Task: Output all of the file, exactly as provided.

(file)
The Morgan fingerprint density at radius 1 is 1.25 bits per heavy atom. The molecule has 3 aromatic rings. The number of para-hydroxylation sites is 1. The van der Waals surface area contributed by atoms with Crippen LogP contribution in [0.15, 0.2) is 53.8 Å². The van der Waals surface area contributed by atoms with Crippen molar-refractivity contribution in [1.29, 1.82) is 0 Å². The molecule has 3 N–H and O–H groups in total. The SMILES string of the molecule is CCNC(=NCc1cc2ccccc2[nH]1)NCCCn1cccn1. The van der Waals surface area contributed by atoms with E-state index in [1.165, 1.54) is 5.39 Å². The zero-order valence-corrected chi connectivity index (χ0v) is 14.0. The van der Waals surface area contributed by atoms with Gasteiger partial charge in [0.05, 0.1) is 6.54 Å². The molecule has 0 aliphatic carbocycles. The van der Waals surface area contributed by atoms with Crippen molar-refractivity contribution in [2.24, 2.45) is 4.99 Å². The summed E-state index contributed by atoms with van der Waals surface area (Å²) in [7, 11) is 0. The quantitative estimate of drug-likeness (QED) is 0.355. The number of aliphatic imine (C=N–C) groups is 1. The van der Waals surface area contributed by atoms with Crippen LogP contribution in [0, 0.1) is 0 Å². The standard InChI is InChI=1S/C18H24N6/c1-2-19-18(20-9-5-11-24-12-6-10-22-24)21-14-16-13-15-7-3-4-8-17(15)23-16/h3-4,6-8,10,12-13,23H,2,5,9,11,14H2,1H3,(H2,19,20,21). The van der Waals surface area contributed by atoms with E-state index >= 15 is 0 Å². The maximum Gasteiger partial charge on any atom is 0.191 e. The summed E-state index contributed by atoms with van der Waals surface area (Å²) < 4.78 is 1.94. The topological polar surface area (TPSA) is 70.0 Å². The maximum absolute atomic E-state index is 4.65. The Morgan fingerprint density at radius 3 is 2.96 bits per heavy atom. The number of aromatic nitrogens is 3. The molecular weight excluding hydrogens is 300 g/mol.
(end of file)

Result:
The Morgan fingerprint density at radius 1 is 1.25 bits per heavy atom. The molecule has 3 aromatic rings. The number of para-hydroxylation sites is 1. The van der Waals surface area contributed by atoms with Crippen LogP contribution in [0.15, 0.2) is 53.8 Å². The van der Waals surface area contributed by atoms with Crippen molar-refractivity contribution in [1.29, 1.82) is 0 Å². The molecule has 3 N–H and O–H groups in total. The SMILES string of the molecule is CCNC(=NCc1cc2ccccc2[nH]1)NCCCn1cccn1. The van der Waals surface area contributed by atoms with E-state index in [1.165, 1.54) is 5.39 Å². The zero-order valence-corrected chi connectivity index (χ0v) is 14.0. The van der Waals surface area contributed by atoms with Gasteiger partial charge in [0.05, 0.1) is 6.54 Å². The molecule has 0 aliphatic carbocycles. The van der Waals surface area contributed by atoms with Crippen molar-refractivity contribution in [2.24, 2.45) is 4.99 Å². The summed E-state index contributed by atoms with van der Waals surface area (Å²) in [7, 11) is 0. The quantitative estimate of drug-likeness (QED) is 0.355. The number of aliphatic imine (C=N–C) groups is 1. The van der Waals surface area contributed by atoms with Crippen LogP contribution in [0, 0.1) is 0 Å². The standard InChI is InChI=1S/C18H24N6/c1-2-19-18(20-9-5-11-24-12-6-10-22-24)21-14-16-13-15-7-3-4-8-17(15)23-16/h3-4,6-8,10,12-13,23H,2,5,9,11,14H2,1H3,(H2,19,20,21). The van der Waals surface area contributed by atoms with E-state index >= 15 is 0 Å². The maximum Gasteiger partial charge on any atom is 0.191 e. The summed E-state index contributed by atoms with van der Waals surface area (Å²) < 4.78 is 1.94. The topological polar surface area (TPSA) is 70.0 Å². The maximum absolute atomic E-state index is 4.65. The Morgan fingerprint density at radius 3 is 2.96 bits per heavy atom. The number of aromatic nitrogens is 3. The molecular weight excluding hydrogens is 300 g/mol.